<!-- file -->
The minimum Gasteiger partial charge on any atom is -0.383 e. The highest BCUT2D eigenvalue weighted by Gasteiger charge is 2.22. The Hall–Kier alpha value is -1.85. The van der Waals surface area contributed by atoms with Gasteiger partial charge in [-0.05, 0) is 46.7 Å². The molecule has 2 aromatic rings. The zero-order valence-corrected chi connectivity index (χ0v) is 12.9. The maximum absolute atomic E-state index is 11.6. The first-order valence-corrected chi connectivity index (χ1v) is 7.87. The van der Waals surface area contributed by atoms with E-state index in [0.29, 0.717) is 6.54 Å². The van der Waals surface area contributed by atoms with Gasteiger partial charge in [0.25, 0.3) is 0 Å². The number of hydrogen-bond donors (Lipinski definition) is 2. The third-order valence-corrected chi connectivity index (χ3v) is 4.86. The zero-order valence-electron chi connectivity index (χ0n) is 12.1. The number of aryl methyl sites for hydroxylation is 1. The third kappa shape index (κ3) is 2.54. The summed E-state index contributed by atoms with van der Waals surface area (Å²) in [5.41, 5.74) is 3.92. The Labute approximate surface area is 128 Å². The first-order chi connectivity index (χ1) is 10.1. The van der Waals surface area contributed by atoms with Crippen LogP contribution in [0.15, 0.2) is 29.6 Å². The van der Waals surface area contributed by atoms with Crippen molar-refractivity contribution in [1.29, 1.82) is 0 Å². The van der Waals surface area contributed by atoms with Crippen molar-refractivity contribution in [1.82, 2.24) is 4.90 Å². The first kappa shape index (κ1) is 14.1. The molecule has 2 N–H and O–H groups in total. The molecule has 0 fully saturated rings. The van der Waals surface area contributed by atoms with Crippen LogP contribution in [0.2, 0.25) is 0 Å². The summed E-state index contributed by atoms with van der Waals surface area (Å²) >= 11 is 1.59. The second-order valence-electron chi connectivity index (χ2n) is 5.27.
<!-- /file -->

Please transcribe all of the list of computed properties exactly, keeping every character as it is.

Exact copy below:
The minimum Gasteiger partial charge on any atom is -0.383 e. The highest BCUT2D eigenvalue weighted by Gasteiger charge is 2.22. The Hall–Kier alpha value is -1.85. The van der Waals surface area contributed by atoms with Gasteiger partial charge in [-0.05, 0) is 46.7 Å². The molecule has 2 aromatic rings. The zero-order valence-corrected chi connectivity index (χ0v) is 12.9. The maximum absolute atomic E-state index is 11.6. The first-order valence-corrected chi connectivity index (χ1v) is 7.87. The van der Waals surface area contributed by atoms with E-state index in [0.29, 0.717) is 6.54 Å². The van der Waals surface area contributed by atoms with Gasteiger partial charge in [0.25, 0.3) is 0 Å². The number of hydrogen-bond donors (Lipinski definition) is 2. The third-order valence-corrected chi connectivity index (χ3v) is 4.86. The zero-order valence-electron chi connectivity index (χ0n) is 12.1. The number of aryl methyl sites for hydroxylation is 1. The third kappa shape index (κ3) is 2.54. The summed E-state index contributed by atoms with van der Waals surface area (Å²) in [5.41, 5.74) is 3.92. The Labute approximate surface area is 128 Å². The first-order chi connectivity index (χ1) is 10.1. The van der Waals surface area contributed by atoms with Crippen LogP contribution in [0.15, 0.2) is 29.6 Å². The van der Waals surface area contributed by atoms with Crippen molar-refractivity contribution in [1.29, 1.82) is 0 Å². The van der Waals surface area contributed by atoms with Crippen molar-refractivity contribution in [1.82, 2.24) is 4.90 Å². The first kappa shape index (κ1) is 14.1. The molecule has 2 N–H and O–H groups in total. The molecule has 0 fully saturated rings. The van der Waals surface area contributed by atoms with Crippen LogP contribution in [0.2, 0.25) is 0 Å². The summed E-state index contributed by atoms with van der Waals surface area (Å²) >= 11 is 1.59. The second-order valence-electron chi connectivity index (χ2n) is 5.27.